This is the thirteenth post in a series on productivity1. The articles are based on content from a workshop I led at The Makers Summit.
In this series we’ve talked about distractions, focus, triage and more. One driver of all of behind unproductive behaviors in all of those areas is the idea that we need to “keep up” with what’s going on. Now, I do believe it’s valuable to build an understanding of our place in history and what goes on in our world (developing a worldview, if you will). More often than not, though, instead of proactively building knowledge, I find myself dealing with an ambiguous fear of “being behind.”
Our fear about not keeping up can come from a variety of sources, both personal and professional, from the fear of missing updates on other people’s social lives to the fear that our companies’ competitors are suddenly going to do something spectacular. We feel pressure to keep up with everything—friends, news, industry, competition…fill in the blank.
For most people, the need to keep up is a myth. The reason is simple: we can do anything with the majority of updates we get. Knowing what happened doesn’t automatically help you make something happen. In fact, in a world where we can access information about almost anything at a moments notice, the sheer volume of content makes rampant consumption one of our default tools for dealing with the flood of information—a productivity-killing habit we discussed in the last post.
Staying up to date isn’t bad in and of itself, but it’s easier than we’d like to admit to believe the lie that keeping up is key to doing our best work.
A lesson from Evernote: we don’t think about what other people are doing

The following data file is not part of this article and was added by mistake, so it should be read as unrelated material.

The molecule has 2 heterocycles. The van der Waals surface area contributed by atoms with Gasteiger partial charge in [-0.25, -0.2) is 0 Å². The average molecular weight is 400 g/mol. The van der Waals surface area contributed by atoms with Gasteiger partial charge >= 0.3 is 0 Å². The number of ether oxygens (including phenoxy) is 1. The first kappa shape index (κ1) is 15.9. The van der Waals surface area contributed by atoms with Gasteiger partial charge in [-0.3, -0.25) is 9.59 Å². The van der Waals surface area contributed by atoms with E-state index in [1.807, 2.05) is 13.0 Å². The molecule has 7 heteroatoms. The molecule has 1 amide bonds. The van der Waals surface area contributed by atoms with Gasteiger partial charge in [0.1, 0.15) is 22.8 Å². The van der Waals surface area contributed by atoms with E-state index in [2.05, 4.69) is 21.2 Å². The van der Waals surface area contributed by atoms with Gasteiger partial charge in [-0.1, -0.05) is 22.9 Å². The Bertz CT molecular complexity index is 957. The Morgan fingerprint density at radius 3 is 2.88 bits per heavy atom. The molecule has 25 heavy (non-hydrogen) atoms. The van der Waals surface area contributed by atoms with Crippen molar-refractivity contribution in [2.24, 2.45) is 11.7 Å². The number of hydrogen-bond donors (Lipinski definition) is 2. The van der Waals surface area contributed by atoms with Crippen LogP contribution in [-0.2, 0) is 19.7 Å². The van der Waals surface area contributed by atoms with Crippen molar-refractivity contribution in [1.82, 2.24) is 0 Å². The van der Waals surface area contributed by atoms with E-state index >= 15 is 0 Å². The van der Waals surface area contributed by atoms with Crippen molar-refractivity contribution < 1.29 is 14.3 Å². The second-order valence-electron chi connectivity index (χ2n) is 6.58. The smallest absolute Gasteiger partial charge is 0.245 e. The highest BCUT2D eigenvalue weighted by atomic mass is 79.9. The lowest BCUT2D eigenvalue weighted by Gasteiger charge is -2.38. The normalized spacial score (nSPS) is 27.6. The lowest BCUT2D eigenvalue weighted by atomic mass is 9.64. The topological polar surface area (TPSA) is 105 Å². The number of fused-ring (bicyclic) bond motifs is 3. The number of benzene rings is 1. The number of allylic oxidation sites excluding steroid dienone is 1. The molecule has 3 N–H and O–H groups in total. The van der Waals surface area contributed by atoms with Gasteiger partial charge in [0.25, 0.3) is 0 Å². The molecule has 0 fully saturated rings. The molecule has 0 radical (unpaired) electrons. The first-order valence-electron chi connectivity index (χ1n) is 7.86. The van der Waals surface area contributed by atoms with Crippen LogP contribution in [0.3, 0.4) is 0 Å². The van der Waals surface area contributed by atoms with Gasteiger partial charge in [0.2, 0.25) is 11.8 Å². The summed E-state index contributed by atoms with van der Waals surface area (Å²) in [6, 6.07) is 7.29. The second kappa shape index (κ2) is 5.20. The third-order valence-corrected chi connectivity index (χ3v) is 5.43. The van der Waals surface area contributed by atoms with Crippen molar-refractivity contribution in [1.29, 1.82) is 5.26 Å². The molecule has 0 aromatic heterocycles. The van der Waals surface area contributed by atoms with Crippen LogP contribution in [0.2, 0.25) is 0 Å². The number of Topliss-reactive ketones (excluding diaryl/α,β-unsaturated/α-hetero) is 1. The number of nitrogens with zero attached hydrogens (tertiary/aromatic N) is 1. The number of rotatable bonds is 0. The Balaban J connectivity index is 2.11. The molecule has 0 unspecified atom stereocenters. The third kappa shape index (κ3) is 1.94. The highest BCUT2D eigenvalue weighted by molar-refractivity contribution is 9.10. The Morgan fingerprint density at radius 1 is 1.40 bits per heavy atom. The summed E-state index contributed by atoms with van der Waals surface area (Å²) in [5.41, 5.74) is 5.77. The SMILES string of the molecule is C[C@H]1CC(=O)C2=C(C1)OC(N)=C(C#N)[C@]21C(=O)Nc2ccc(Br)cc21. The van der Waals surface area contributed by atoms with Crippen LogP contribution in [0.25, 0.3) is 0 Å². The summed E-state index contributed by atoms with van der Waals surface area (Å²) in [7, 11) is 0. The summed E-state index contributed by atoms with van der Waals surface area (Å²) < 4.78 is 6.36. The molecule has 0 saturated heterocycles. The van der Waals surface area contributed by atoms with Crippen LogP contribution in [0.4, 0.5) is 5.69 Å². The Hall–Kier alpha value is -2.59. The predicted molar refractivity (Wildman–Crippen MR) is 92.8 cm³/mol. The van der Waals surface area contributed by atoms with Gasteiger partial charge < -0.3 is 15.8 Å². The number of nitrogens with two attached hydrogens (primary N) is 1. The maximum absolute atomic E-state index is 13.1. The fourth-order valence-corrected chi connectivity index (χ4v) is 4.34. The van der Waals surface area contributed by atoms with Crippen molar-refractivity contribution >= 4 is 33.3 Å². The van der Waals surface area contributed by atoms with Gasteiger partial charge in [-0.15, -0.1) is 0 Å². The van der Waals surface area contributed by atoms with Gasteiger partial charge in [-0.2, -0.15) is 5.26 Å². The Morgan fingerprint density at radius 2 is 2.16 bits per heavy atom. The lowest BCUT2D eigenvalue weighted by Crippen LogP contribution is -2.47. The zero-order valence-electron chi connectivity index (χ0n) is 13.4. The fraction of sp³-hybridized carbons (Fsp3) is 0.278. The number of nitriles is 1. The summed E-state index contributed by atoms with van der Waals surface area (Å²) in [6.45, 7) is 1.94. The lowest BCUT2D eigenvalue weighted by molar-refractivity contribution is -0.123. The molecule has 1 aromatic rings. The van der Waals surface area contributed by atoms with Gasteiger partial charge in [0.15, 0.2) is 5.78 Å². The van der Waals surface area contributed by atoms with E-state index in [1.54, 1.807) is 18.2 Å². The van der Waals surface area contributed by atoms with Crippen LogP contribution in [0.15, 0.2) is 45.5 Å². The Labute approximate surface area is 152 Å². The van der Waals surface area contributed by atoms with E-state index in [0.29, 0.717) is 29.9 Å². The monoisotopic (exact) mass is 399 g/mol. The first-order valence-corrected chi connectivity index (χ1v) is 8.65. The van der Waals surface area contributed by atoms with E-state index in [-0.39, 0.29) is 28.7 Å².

Evernote is a fascinating company2. After operating for a few years, they ran out of cash in 2009, decided to shutter the doors and a single, passionate customer gave them enough cash to stay afloat. When they did start to gain traction, their growth rate was incredible. Here’s an excerpt from a 2014 article detailing their story3:
It took Evernote 446 days to gain their first million users, but the next million took around half that time—222 days to be exact. That number was almost halved again with their next million, which took 133 days, then 108, then 83, and then just 52 days to go from 5 to 6 million users. Over 19,000 new people sign up for Evernote every day.
Their CEO, Phil Libin, is up front about the fact that they don’t pay attention to competition—even gigantic companies like Google who can give away similar products for free. He explains Evernote’s thought process in this video:
Libin hits the bullseye:
We don’t take any action because of that worry, because it doesn’t help you make a better product.
At the end of the day, the only thing you can control is what you are making, so what you are making is what you should focus your energy on.
A lesson from Foursquare: stop reading the blogs
Foursquare, an app that helps you find “food, nightlife and entertainment,” faces intense competition from thousands of competitors4. At one point, they had an opportunity to be acquired by Facebook, but chose not to. Shortly after, Facebook released a feature called Places that replicated much of Foursquare’s functionality. Their CEO, Dennis Crowley, remembers his entire company stopping their work to obsess over the news. Here’s what he had to say about how he responded:
Like Libin’s, Crowley’s charge is a reality check:
This is madness. The only way that we beat these guys and that we own this space is if everyone stops reading the blogs and just builds the stuff we want to build. …We’re just going to do the thing that we think we can do well.
The examples above come from technology companies, but the principles apply no matter what type of work you’re doing. I’ve found a thousand ways to sell my fear of being behind—seeking inspiration, research, seeing what’s new, etc.—but they are almost always reactive reflexes that don’t help move my work forward (not pro-active knowledge-seeking related to what I’m working on).
Whenever we feel the pressure to keep up, the question we need to ask is, “is what I’m about to check pushing my work forward or helping me make a better product?” If the answer is no, leave it behind and focus on the only thing you can control: the work you produce.
1. You can read the story behind this blog series and find links to all of the resources here.2. You can read more about Evernote, an ” app designed for note taking, organizing, and archiving,” on Wikipedia.3. You can read more about Evernote's growth on the Growthackers website.4. You can read more about Foursquare, “a local search and discovery service,” on Wikipedia.